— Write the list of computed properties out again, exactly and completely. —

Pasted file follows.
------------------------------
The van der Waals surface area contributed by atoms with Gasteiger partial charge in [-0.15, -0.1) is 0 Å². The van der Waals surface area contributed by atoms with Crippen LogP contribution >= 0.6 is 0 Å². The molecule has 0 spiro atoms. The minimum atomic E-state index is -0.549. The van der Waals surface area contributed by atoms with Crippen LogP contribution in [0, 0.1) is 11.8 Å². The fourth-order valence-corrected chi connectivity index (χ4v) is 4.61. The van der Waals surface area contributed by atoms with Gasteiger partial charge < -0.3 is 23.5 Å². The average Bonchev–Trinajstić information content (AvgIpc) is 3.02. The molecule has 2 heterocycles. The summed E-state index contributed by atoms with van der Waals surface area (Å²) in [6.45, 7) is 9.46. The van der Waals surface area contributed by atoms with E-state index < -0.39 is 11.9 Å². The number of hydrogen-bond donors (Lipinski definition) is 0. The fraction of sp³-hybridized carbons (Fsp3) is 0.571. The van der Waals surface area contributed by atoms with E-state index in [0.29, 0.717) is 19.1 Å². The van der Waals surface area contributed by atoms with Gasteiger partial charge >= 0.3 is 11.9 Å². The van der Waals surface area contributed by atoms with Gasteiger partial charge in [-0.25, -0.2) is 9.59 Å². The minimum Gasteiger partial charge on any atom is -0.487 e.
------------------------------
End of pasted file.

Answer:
The van der Waals surface area contributed by atoms with Gasteiger partial charge in [-0.15, -0.1) is 0 Å². The van der Waals surface area contributed by atoms with Crippen LogP contribution >= 0.6 is 0 Å². The molecule has 0 spiro atoms. The minimum atomic E-state index is -0.549. The van der Waals surface area contributed by atoms with Crippen LogP contribution in [0, 0.1) is 11.8 Å². The fourth-order valence-corrected chi connectivity index (χ4v) is 4.61. The van der Waals surface area contributed by atoms with Gasteiger partial charge < -0.3 is 23.5 Å². The average Bonchev–Trinajstić information content (AvgIpc) is 3.02. The molecule has 2 heterocycles. The summed E-state index contributed by atoms with van der Waals surface area (Å²) in [6.45, 7) is 9.46. The van der Waals surface area contributed by atoms with E-state index < -0.39 is 11.9 Å². The number of hydrogen-bond donors (Lipinski definition) is 0. The fraction of sp³-hybridized carbons (Fsp3) is 0.571. The van der Waals surface area contributed by atoms with E-state index in [0.29, 0.717) is 19.1 Å². The van der Waals surface area contributed by atoms with Gasteiger partial charge >= 0.3 is 11.9 Å². The van der Waals surface area contributed by atoms with Gasteiger partial charge in [-0.25, -0.2) is 9.59 Å². The minimum Gasteiger partial charge on any atom is -0.487 e.